Gut Check loves us some wine. We want a bottle with bang and a bang for our buck, so every week we will visit a local wine shop, where the experts will recommend a good-value wine priced under $15. We'll drink some and tell you wether we want to continue -- because the only time Gut Check has our nose in the air is while we're draining our glass.
Whether in wine or life -- and really, what's the difference? -- sometimes one has to remember to just breathe. This was the lesson Gut Check learned when we visited Bud Starr of Starrs (1135 South Big Bend Boulevard, Richmond Heights; 314-781-2345) to sip 2007 Domaine Santa Duc "Les Vieilles Vignes" Côtes du Rhône.
Gut Check and Starr discovered together the key to making this bottle a good buy: Let it air itself out for a half-hour. While we waited for the Côtes du Rhône to, as the wine saps put it, "open up," we discussed the bottle at hand, as well as how the drinking scene has become more "fragmented" since Starr got into the business 31 years ago.
As to the bottle, we kinda broke our own rule by agreeing to spotlight a wine that costs more than $15. Starr persuaded us to bump up to $15.99 on the grounds that the '07 is a very good vintage and this wine-maker, Yves Gras, is known as the King of Gigondas -- Gigondas being a wine-producing district within the famed Rhône region of southeast France.
According to importer Robert Kacher's website, Gras lives in the garrigue, an "arid, rocky section of vineyards that run north and south mid-slope between the Ouvéze and Rhône Rivers," characterized by "roasted, dry soils" and wild herbs, sage and cedar. (With digs as ruggedly picturesque as all that, this king dude sounds like a match for the Most Interesting Man in the World.)
"Vieilles Vignes" means "old vines," and it's generally a selling point, on the assumption that mature vines produce superior grapes. For whatever that's worth, in this case the vines are about 40 years old. The red blend is composed of 70 percent grenache, 25 percent syrah and 5 percent mourvèdre. Another selling point: This wine bears the imprimatur Côtes du Rhône-Villages, meaning it's from an area that's officially recognized as one step above your garden-variety Côtes du Rhône locales.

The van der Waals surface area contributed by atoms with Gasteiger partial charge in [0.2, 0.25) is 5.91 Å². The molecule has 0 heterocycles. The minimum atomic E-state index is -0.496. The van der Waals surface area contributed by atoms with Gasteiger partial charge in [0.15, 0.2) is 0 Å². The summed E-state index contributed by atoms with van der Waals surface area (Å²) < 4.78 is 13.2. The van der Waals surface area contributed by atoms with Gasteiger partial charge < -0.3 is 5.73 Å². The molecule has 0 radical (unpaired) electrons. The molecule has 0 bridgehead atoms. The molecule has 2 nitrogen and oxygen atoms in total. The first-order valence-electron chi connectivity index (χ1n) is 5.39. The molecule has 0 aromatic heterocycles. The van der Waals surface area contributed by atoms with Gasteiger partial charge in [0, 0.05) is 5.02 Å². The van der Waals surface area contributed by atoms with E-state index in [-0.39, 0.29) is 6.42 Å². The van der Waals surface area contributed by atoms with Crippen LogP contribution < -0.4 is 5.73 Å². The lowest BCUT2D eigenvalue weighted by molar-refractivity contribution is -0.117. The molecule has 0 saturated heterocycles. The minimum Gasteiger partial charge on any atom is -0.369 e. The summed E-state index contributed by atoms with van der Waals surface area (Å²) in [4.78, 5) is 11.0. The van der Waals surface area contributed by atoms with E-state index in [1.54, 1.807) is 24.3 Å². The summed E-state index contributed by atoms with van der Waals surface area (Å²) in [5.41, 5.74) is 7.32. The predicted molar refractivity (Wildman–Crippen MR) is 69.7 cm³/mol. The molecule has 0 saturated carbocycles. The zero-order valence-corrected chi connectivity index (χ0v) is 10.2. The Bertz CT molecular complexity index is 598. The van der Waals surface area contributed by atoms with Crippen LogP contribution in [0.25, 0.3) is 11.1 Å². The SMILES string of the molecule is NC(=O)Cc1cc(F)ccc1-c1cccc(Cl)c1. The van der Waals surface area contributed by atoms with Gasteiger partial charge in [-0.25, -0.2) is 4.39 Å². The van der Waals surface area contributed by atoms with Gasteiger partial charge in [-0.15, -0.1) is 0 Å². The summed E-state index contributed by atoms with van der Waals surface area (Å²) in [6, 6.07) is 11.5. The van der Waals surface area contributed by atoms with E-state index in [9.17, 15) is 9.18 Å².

"Côtes du Rhône is not as heavy as a cabernet-based wine, but it is a little bigger than pinot noirs, so they stand up to grilled foods better," imparts Starr. "These wines are specifically made to go with a meal. It's going to be perfect for spring, because everyone will be out grilling."
So it's perhaps appropriate that, like this late-arriving spring, this week's wine isn't quite ready to drink.
"One key thing about drinking a red wine with grilled foods is you have to make sure it's the right temperature," Starr adds. "You may even have to stick it in the refrigerator for just a second to serve it at about 60 degrees."
By this time Gut Check is thirsty, and a little hungry from this grill talk.
But first, what do the experts say?
Robert Parker says 87 on his hundred-point scale and this adjectival triumvirate: "Opulent, fleshy, and rich."
Says Starr: "Medium-bodied, very structured, very dry, plenty of tannin, plenty of backbone, known for a jammy nose." (Nose jam notwithstanding, even Starr had to inhale several times before his well-tuned honker picked up "black raspberry and a little bit of wildflower.")
To whom would Starr recommend this bottle? "It's a good wine for people who enjoy dry red wines," he says, adding, "it's meant to go with food. And cheese, like P'tit Basque."
Gut Check's take: Agreed, it is dry. And like one's sense of humor, one needs to know how to use it: if it ain't working for you when you pop the cork, leave it alone for half an hour, maybe even stick it in the fridge. And for God's sake, find something to eat.